How feed in tariffs could 'democratise' renewable energy generation

Paul Boughton

Suddenly, the rewards for generating electricity from low carbon sources are within the reach of far more people than ever before. The financial incentives to encourage the generation of renewable energy, both for use and for export back to the grid, are starting to look very attractive. There’s a viable range of small scale domestic options such as solar PV and small wind turbines, as well as larger technologies which will be more attractive to industrial and other users. Commercial developers and utility companies are starting to take an active interest. Community projects that previously might have struggled to raise capital should now find it easier to get funding from the banks because of the higher returns available.  The profitability of on farm or private estate projects will also be vastly improved.
So what’s brought about this very welcome 'democratisation' of small and medium scale renewable energy development? The answer is the Feed in Tariff (FiT). One of two new energy policy mechanisms announced by the UK Government in February 2010, the FiT came into force on 1st April as part of the Low Carbon Transition Plan to meet the targets of the Climate Change Act, respond to Copenhagen commitments, reduce carbon emissions and stimulate growth in low carbon electricity.
One of the key aspects of FiT is that the financial support for small scale renewable energy generation is twofold, in that people producing green electricity receive a generation tariff (paid by an electricity company) for everything they generate plus an export tariff for everything they feed back to the grid. In the case of small scale solar PV, for example, the generation tariff is as high as 41.3p/kWh and the export tariff 3p/kWh – so the rewards of self-sufficiency and reduced reliance on the grid are very clear. While the export tariff is fixed, the generation tariff for other forms of renewable energy (up to 5 MW) varies according to the type and scale of the technology that’s installed.

Fewer constraints
Although all the technologies covered under the FiT (including anaerobic digestion, hydro and micro CHP) will give returns that stack up very well against other forms of investment, it seems likely that medium scale wind and solar PV will be particularly attractive.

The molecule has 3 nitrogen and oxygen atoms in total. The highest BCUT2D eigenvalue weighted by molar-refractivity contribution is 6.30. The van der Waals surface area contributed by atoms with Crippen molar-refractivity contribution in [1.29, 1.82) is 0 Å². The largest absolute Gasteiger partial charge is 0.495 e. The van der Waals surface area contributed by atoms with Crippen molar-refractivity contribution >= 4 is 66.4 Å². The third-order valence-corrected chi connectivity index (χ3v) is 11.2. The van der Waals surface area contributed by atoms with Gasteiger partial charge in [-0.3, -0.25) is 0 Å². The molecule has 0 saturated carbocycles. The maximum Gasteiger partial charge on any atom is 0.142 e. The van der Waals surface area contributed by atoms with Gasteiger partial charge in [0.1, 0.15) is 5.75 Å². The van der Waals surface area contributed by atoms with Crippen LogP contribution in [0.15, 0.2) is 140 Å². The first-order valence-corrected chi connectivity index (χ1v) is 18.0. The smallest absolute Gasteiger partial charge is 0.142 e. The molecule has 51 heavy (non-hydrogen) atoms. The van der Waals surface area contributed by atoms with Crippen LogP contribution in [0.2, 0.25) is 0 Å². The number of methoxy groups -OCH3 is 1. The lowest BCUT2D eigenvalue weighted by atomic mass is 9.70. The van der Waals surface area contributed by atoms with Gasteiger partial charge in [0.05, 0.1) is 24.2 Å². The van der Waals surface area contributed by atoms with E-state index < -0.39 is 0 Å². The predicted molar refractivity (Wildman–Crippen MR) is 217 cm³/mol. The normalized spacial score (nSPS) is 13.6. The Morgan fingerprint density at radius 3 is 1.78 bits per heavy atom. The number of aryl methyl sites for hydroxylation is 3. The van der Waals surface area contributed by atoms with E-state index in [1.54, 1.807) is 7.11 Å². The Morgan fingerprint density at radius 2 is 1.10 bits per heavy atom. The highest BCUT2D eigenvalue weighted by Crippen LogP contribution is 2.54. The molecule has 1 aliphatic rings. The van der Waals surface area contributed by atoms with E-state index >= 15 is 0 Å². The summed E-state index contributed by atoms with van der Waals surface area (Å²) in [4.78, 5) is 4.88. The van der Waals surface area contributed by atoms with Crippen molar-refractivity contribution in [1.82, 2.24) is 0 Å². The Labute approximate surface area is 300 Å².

While developers in the past have generally not been that interested in wind projects of less than 5MW, those with an installed capacity of between 100-500kW are now likely to provide optimal investment opportunity thanks to the level of tariff and the economies of scale of this size of turbine. With lower noise levels, easier transport and access and less visual impact, they should incur fewer development constraints and planning difficulties thus avoiding the complexities and associated costs of a full environmental impact statement.
Solar PV installations benefit from the highest tariff and offer a good return on investment, especially for early adopters. Large scale solar arrays between 1MW and 5MW are now feasible throughout the south of England and are attracting strong interest from commercial developers. Achieving planning consent for these is likely to be easier than wind developments thanks to the minimal environmental impacts. Small scale hydro developments will also benefit from the FiT, 
All of these technologies are ideal for enterprises and developments on industrial estates. A transport business with a haulage yard, for example, could easily accommodate a wind turbine, while a warehouse with a sizeable roof area could prove a highly economical site for a solar PV array.
If it all sounds like plain sailing, there is of course some need for caution. Smaller scale projects won’t bear the costs of appealing a failed planning application – so choosing the right ones and the right sites at the outset is of paramount importance. Professional help from an experienced consultancy such as Wardell Armstrong in the areas of feasibility, site finding, planning, environmental impact assessments (where required) and design can all play a major part in ensuring success.
Developers may also face a particular dilemma in that the FiT rewards arise when you own the building but stop when you sell – so some may look to find ways to retain equipment installed on the roof and use the services of an ESCO (Energy Services Company) to retain and manage these assets.
With advancing legislation favouring the generation of small scale and sustainable generation of renewable energy, more and more people stand to gain financially, as well as making a personal contribution to reducing emissions and combating climate change. Equally, as carbon reduction targets grow ever tougher, developers will have to look at new options for meeting them in ways that make financial sense and with the Renewable Heat Incentive around the corner - due to be implemented in April 2011 - a new wave of investment opportunities in medium scale biomass and building integrated heating seems the likely next step.
Haydn Scholes, director of Wardell Armstrong’s renewable energy group Wardell Armstrong is a leading independent engineering consultancy specialising in environmental development and management. With a strong heritage dating back more than 170 years, the firm is today helping to tackle some of the world’s most pressing environmental challenges like renewable energy generation, waste management and environmentally responsible mining.

For more information, visit

Recent Issues